To see us crowned at Scone

Popped into Scone Palace, the crowning place of Scottish kings, in deepest Perthshire.  National Trust?  I enquired hopefully of the kindly lady at the kiosk.  No.  I stumped up the £11.50.  As I walked across the magnificent park, an air raid tocsin made me nearly jump out of skin.  It was only a peacock, strutting ostentatiously around the entrance.

Scone Palace gets a mention in Shakespeare’s Scottish play, though I’m not sure if that’s a recommendation.  The site has been important historically for about fifteen hundred years.  This was the northern limit of the Roman Empire. The Romans never defeated the Picts, but Kenneth MacAlpin, King of Scots, did so, it is said by an act of treachery, in 843.  He murdered the Pictish nobles at a banquet.  (This is what puts me off the study of history – all the gore.)    It is said he set the king-making seat, the Stone of Scone, aka the Stone of Destiny, on Moot Hill next to where the palace now stands.  Macbeth ruled here in the eleventh century.  John Balliol was crowned at Scone in 1292.  In 1296 he rebelled against his patron, Edward 1, and during the English invasion the Stone of Scone was removed to Westminster.  Robert the Bruce was crowned at Scone in 1306.  The Scottish medieval parliaments met at Scone until the mid-fifteenth century.  James IV was crowned at Scone in 1488.  Then the court shifted to Edinburgh and Holyrood Palace.  In the early seventeenth century Scone passed to the aristocratic family whose descendants still hold it.  Charles II was the last king to be crowned at Scone, in 1651.

A replica of the Stone of Scone stands on Moot Hill, but the real thing is somewhere else.  In 1950 a group of students snatched the stone from Westminster and brought it back to Scotland.  (Incidentally, it’s important that the perpetrators of that act were students.  That made it a student prank.  If they had been motor mechanics or, worse still, unemployed, they would have ended up in prison.)  Then the stone was returned to London, then it came back, and I gather it’s in Edinburgh, or is it inside the palace at Scone under the crowning chair beside the Scottish crown?  Nobody quite knows.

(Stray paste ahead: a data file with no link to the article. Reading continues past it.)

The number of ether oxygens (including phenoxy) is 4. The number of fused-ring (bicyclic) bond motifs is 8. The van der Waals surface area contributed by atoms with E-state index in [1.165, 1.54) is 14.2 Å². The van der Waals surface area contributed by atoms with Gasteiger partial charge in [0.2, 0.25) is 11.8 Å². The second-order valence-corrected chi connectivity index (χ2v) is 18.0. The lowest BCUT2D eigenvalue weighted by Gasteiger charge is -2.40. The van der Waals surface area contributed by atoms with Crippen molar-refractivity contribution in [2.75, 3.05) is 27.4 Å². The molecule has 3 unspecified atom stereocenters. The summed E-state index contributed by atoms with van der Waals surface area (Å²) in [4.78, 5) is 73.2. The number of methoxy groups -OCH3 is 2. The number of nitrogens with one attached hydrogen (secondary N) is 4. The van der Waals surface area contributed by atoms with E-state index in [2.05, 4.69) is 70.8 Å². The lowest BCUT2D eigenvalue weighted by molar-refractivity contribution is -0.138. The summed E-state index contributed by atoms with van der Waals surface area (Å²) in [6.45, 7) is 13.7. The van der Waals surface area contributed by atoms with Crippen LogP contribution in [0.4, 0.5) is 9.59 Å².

I confess I don’t much mind.  It is only, after all, a stone.  I have never really understood the quest for the Holy Grail.  Why are people prepared to pay large sums at auction for such items as the dress Marilyn Monroe wore while singing Happy Birthday to JFK, or Elvis’s Fender bass guitar, or one of Winston’s cigars?  I can understand somebody coveting the Macdonald Stradivarius viola.  But that is not simply because it is the most valuable musical instrument in the world; it is because it produces a beautiful sound.  But when an item’s intrinsic value is due entirely to its provenance, that has me stumped.

Yet is that entirely true?  Suppose I found myself in possession of the autograph of Bach’s St Matthew Passion, or Ian Fleming’s You Only Live Twice, or Lennon-McCartney’s No Reply, would I say to myself, we have copies, this is worthless – and put it through the shredder?  I think not.  I would preserve it.  But I like to think I wouldn’t hoard it.  Give it to a museum.  What is the point of acquisition?  This is what I find myself thinking when I wander through a place like Scone Palace.  Why, as a private citizen, would you want to surround yourself with all this opulence?  All the art, the plate, the furniture.  I’m trying to imagine myself dining before one of these huge tables with all the glassware, withdrawing to a room the size of a tennis court, and finally retiring to a four poster in a huge scarlet bedroom.  I wouldn’t get a wink of sleep.  I’d feel such a prat.

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